I know that not every Bonnie is Christian. I know that not every Bonnies believes in God. Yet I dare say there is not a Bonnie who does not believe that this is the peace our hearts desire, and that, if we but open the ears of our hearts, we will hear a voice greater than our own calling us to strive and (if necessary) struggle for this peace – for ourselves, yes, and also for every sister and brother whom we, like St. Francis, greet each day and share our lives.
Great! So, where to begin? And what to do? Conversations are already taking place among members of our St. Bonaventure Family about what we may do now, as well as when we are (finally!) able to come together again as a campus community next semester. As a Franciscan friar and as Vice President for Mission Integration, may I offer that there is something each of us can do, today and every day moving forward. Everywhere we Bonnies are, let us live the values we hold dear as members of this Franciscan university.
Let us be people who nurture COMPASSION in our hearts, our homes and our neighborhoods: “We are convinced that all of creation is God’s gift, an awareness that calls forth a sense of solidarity with everyone and everything. As images of God, we strive to share God’s unconditional love, particularly with those on the margins of society — the needy, the ignored, and the excluded.”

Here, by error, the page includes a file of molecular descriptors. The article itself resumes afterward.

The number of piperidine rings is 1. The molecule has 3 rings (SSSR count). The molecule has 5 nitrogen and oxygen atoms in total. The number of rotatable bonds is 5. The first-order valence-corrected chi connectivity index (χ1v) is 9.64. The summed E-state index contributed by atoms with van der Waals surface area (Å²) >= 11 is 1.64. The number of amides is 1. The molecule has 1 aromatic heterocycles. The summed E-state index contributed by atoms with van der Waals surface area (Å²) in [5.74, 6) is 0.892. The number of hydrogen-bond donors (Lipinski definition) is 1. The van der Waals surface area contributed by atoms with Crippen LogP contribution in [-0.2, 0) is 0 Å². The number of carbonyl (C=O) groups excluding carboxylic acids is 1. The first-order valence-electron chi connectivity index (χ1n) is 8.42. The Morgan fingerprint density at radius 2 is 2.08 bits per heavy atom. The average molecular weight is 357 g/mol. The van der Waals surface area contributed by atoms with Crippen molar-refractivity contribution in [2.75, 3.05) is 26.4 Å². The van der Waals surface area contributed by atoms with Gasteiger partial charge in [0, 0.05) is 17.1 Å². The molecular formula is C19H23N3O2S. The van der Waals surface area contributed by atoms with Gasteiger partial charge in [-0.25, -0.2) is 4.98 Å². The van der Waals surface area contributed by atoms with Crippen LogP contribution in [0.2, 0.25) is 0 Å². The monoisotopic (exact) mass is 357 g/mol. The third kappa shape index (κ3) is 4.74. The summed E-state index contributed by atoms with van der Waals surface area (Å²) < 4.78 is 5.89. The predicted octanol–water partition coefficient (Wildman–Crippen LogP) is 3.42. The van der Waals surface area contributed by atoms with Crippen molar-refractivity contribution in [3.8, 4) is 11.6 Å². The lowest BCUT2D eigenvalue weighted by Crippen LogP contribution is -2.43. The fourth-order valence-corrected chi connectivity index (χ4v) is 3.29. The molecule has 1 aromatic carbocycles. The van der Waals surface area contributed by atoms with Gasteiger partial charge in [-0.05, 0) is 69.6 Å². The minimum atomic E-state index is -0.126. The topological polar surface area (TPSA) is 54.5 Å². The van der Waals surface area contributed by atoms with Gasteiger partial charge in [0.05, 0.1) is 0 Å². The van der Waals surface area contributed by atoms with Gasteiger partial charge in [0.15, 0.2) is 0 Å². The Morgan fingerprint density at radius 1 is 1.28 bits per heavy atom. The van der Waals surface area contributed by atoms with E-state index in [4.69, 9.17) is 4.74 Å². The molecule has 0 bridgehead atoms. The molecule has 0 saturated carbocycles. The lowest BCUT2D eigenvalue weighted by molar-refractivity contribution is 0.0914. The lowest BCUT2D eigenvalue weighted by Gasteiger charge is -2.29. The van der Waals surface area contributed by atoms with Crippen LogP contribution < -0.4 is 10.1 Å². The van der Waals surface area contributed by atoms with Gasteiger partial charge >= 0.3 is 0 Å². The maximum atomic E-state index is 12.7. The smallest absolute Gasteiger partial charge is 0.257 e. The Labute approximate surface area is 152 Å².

Let us be people who seek WISDOM in all we say and do: “We are convinced that education must be transformative of the whole person, concerned not only with the intellect, but also with the will, the heart, and the body. Education must be eminently practical, not just about learning concepts and skills, but discerning how to truly live humanly, deeply, and well in the world.”
Let us be people who build a world of INTEGRITY, beginning with ourselves: “We are convinced that each of us must accept responsibility for our actions and that our relationships should be based on respect for the dignity of others, honesty, and transparency, realizing that the values we espouse mean little unless they are embodied in our personal and professional lives.”
No matter that we may be scattered throughout the country and the world right now, let us always remember that we Bonnies are never alone. We are a COMMUNITY of sisters and brothers that “affirms the unique dignity of everyone, each person reflecting the goodness of God, and invites all of our sisters and brothers to forge bonds of mutual acceptance and understanding that create a true sense of belonging.”
Until we meet again – wherever you are, whatever your struggles, in the deepest yearning of your hearts – may the Lord give you peace.
Br. Russel, ofm
Rev. Russel T. Murray, O.F.M., Ph.D., S.T.L.
Vice President for Mission Integration